The 12th Defence Work Health and Safety Awards held at Russell on 12 March recognised contributions from 23 individuals and groups across Defence.

Director General Work, Health and Safety Branch Lindsay Kranz said the presentation highlighted the achievements of some especially talented Defence people.

“Through these talented people Defence is also recognised for its outstanding achievements in safety throughout the Commonwealth,” he said.

Navy Award Winners

HMAS Perth personnel – healthy lifestyle initiative 

Facing a long time at sea during their Middle East deployment last year, the ship’s company of HMAS Perth approached the fitness and medical team on board to support their personal health goals for the deployment. To encourage participation and maintain motivation within the crew, the Chief Petty Officer Physical Trainer and Chief Petty Officer Medic implemented a ‘biggest loser’ style competition. The start date was the first day of sailing and consisted of four teams. The combined total starting weight of the 27 personnel was 2,616kg; the main driving forces were regular fitness sessions and dietary education. The total combined weight loss after 12 weeks was 6.3kg per person; the ‘biggest loser’ lost 16.7kg. The program can be continued by personnel and can be used across all Navy ships.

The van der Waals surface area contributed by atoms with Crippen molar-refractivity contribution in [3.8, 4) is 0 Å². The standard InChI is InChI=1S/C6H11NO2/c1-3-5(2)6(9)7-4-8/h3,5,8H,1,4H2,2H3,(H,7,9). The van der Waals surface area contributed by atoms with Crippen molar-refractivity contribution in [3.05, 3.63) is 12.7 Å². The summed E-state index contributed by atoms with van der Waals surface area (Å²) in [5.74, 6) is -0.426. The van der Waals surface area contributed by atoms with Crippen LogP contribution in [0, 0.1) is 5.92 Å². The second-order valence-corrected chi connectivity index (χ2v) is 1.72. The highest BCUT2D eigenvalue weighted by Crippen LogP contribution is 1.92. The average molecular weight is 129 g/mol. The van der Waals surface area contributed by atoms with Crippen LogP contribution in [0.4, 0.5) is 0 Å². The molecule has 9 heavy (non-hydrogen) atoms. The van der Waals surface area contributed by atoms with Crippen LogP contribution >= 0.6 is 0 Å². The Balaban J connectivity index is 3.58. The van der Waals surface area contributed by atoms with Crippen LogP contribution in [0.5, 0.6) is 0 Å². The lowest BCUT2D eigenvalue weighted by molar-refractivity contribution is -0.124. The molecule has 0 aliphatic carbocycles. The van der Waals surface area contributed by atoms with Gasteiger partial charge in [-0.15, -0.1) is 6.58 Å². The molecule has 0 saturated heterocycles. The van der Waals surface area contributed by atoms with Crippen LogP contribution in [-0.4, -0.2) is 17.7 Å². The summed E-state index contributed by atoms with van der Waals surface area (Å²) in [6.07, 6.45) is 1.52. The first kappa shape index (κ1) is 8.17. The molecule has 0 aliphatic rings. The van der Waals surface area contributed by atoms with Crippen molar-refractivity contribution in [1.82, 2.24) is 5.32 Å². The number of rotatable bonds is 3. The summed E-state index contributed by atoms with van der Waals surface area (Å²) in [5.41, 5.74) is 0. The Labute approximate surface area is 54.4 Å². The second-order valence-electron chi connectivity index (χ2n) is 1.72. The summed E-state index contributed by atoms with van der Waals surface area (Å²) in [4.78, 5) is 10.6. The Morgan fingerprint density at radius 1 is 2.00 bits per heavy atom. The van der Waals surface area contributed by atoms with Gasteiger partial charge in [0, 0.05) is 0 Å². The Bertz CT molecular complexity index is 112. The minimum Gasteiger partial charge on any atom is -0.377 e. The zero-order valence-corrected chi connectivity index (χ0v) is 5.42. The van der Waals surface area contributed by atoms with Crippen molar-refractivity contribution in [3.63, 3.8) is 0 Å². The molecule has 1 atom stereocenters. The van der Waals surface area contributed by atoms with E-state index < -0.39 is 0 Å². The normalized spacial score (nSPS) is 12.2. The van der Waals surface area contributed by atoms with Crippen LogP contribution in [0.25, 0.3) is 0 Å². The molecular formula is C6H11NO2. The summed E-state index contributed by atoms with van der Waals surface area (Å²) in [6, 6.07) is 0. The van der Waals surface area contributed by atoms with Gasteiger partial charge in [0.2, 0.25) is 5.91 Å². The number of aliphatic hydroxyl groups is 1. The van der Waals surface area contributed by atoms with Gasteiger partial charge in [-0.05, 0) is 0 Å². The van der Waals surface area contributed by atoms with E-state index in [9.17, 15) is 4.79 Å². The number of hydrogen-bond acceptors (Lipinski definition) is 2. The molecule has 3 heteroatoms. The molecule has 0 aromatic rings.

HMAS Darwin, Narcotics Disposal Unit           
While deployed on Operation SLIPPER, the crew of HMAS Darwin seized several large caches of illegal narcotics; predominately heroin and hashish. Best practice standard operating procedures for disposal of narcotics involved casting the narcotics overboard, and required stringent personal protective equipment and limited personnel involved. Chief Petty Officer Anthony Walsh and Petty Officer Craig McCloy identified the need for an alternate method for disposing the narcotics due to the large amount of airborne particles. The solution had to be relatively simple and cost effective. A ‘wheelie bin’ and a locally manufactured ring sprayer were constructed using readily accessible materials. The narcotics are now fed into a disposal unit whereby water jets dissolve the narcotics and discharge the resultant slurry overboard.

Maritime Safety Bureau and the Training Technology Support Unit – improved electrical safety awareness